The Eclipse Stakes is a Group One Flat race run at Sandown Park on Saturday July 3.
Horses over three-years-old and above qualify for the race which is run over ten furlongs.
The Group One is always one of the highlights of the season as it is generally the first time the Classic generation tackle their elders in one of the showpiece races.
Ghaiyyath, trained by Charlie Appleby and ridden by William Buick, won the race in 2020.
Planet Sport takes a look at the leading contenders for the race in a reduced field.
Four go into battle
French Guineas and Derby winner St Mark's Basilica will take on older horses for the first time in a small but select field of just four horses.
Having won the Dewhurst last year as Aidan O'Brien's second-string, St Mark's Basilica has continued to progress and has enjoyed two successful forays to France this season.
He is on his travels once more this weekend but slightly closer to home.
Mishriff has been a revelation for John and Thady Gosden, proving his versatility over different trips and surfaces.
He was a big price to beat his stablemate Waldkonig when racing resumed last June but since then his progress has been - bar one blip - phenomenal.
Mishriff won the French Derby on his next outing, returned to France to win a Group Two in August and his sole defeat came in the Champion Stakes at Ascot.
Since then he has won a valuable pot in Saudi Arabia on dirt - beating some of the best Americans - and then returned to turf to prove he stays twelve furlongs in the Sheema Classic in Dubai.
David Egan keeps the ride on Mishriff in his role as retained rider for owner Prince Faisal and he is targeting the the latest leg in the middle distance category of this year's Qipco British Champions Series.
"He's a fresh and enthusiastic horse who can be ridden any way you want," said Egan.
"I rode him very differently in the Saudi Cup and at Meydan, and having been able to lay up over nine furlongs on dirt, for which you need a lot of speed, he then switched off at the back of the field over a mile and a half on turf at Meydan.
"Not many horses can win at the highest level on dirt and turf, let alone over trips as varied as that, so it was a tremendous achievement. I think the stiff 10 furlongs at Sandown will be ideal for him. He'll enjoy that climb and he should be doing his best work at the end, so I'm very excited."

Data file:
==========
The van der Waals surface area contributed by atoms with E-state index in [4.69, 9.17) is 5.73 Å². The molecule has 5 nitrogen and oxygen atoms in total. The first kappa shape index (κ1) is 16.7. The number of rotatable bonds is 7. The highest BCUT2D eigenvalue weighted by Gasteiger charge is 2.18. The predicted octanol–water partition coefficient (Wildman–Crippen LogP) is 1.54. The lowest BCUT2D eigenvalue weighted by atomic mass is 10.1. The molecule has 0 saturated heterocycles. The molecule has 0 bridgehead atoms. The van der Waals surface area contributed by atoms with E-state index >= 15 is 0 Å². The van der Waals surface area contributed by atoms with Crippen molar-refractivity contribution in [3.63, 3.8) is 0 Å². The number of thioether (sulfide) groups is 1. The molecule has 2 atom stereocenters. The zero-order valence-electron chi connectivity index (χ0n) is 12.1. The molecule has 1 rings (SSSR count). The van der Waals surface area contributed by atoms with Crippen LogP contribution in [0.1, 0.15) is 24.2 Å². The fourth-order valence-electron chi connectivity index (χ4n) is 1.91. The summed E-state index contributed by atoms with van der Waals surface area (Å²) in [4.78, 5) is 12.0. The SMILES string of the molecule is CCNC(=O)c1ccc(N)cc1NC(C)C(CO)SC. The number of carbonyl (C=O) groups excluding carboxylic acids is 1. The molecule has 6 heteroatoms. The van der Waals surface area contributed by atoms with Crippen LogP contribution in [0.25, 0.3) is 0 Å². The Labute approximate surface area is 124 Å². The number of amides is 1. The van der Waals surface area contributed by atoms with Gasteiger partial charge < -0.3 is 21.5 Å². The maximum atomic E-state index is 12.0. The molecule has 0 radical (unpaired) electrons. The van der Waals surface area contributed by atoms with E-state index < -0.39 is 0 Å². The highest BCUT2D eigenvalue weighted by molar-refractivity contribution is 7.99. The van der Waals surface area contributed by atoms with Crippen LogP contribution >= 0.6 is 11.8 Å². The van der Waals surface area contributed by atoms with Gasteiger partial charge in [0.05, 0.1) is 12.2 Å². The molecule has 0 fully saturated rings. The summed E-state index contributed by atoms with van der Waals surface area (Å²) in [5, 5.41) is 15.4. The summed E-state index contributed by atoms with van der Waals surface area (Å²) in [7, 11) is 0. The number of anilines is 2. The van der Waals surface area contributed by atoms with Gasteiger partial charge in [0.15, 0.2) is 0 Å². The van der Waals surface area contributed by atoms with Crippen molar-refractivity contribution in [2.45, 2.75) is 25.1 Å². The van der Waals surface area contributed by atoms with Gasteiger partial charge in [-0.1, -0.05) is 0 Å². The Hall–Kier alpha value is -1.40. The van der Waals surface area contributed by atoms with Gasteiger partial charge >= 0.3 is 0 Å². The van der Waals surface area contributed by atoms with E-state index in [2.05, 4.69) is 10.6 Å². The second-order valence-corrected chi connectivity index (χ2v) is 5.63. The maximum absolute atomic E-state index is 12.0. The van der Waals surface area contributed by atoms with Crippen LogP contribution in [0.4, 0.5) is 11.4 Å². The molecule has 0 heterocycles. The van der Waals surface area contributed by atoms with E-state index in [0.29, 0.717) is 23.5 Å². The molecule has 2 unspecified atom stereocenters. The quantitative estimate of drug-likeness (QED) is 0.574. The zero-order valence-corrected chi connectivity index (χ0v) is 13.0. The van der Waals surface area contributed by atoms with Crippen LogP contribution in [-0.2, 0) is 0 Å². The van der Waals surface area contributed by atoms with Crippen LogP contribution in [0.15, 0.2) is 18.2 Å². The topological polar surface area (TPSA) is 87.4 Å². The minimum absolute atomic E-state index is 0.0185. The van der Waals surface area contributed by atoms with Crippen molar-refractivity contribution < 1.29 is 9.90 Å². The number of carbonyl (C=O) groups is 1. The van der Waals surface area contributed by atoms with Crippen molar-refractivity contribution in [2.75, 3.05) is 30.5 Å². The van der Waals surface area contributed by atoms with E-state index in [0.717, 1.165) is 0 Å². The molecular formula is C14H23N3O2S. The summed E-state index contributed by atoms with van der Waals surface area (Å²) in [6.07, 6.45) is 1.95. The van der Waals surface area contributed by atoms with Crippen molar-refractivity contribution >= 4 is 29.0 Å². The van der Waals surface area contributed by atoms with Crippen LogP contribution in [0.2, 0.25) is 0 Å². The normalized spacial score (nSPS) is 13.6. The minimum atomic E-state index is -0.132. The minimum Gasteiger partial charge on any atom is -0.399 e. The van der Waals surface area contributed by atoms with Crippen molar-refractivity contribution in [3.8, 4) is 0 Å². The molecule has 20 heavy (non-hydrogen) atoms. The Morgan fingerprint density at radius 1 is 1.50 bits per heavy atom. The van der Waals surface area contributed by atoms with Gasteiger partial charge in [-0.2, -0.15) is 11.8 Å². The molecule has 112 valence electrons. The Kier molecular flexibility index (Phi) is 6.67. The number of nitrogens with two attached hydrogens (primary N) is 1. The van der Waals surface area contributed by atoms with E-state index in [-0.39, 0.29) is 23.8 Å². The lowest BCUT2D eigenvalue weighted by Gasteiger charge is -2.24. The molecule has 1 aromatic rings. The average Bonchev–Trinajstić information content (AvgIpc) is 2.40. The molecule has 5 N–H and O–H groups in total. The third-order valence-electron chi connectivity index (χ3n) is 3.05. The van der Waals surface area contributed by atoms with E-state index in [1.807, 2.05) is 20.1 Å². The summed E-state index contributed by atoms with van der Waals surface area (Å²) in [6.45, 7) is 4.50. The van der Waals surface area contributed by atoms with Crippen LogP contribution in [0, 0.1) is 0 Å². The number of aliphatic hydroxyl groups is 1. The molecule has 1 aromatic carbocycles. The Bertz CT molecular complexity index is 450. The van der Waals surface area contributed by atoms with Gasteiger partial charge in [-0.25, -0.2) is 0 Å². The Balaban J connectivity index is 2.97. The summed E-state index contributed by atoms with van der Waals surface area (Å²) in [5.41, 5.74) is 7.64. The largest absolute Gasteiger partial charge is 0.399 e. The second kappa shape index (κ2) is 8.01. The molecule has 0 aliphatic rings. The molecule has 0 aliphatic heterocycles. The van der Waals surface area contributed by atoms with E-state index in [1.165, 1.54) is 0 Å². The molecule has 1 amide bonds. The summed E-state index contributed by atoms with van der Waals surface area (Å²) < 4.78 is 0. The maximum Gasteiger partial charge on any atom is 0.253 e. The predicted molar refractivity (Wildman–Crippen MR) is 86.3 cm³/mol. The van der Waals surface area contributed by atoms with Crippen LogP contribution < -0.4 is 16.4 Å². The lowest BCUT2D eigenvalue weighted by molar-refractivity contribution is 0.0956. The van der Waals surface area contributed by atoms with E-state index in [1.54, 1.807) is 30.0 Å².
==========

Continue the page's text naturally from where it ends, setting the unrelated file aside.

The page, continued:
The winner of the Champion Stakes, though, was William Haggas' Addeybb, another globetrotter.
While that was his first Group One in Europe, he does have three in Australia to his name and despite being seven, retains all his ability.
Roger Varian's El Drama, winner of the Dee Stakes at Chester but unplaced behind St Mark's Basilica in the Prix du Jockey Club, completes the field.
As expected David Menuisier did not declare Wonderful Tonight while O'Brien chose to take out Armory and Japan, also.
St Mark's Basilica
St Mark's Basilica is out to uphold the honour of the Classic generation in the Coral-Eclipse Stakes.
Only three of the last 10 winners have been three-year-olds - despite a 10lb weight-for-age allowance - and they were not even represented last year as Ghaiyyath beat Enable.
Those that have won in recent times include the John Gosden duo of Roaring Lion and Golden Horn and perhaps one of the best Eclipse winners of them all in Sea The Stars.
On what he has done so far this season, the Aidan O'Brien-trained St Mark's Basilica certainly would not look out of place among those names should he come out on top in a select four-runner field.
Winner of the Dewhurst as a juvenile, in two runs this year the Siyouni colt has landed the French 2000 Guineas and Derby.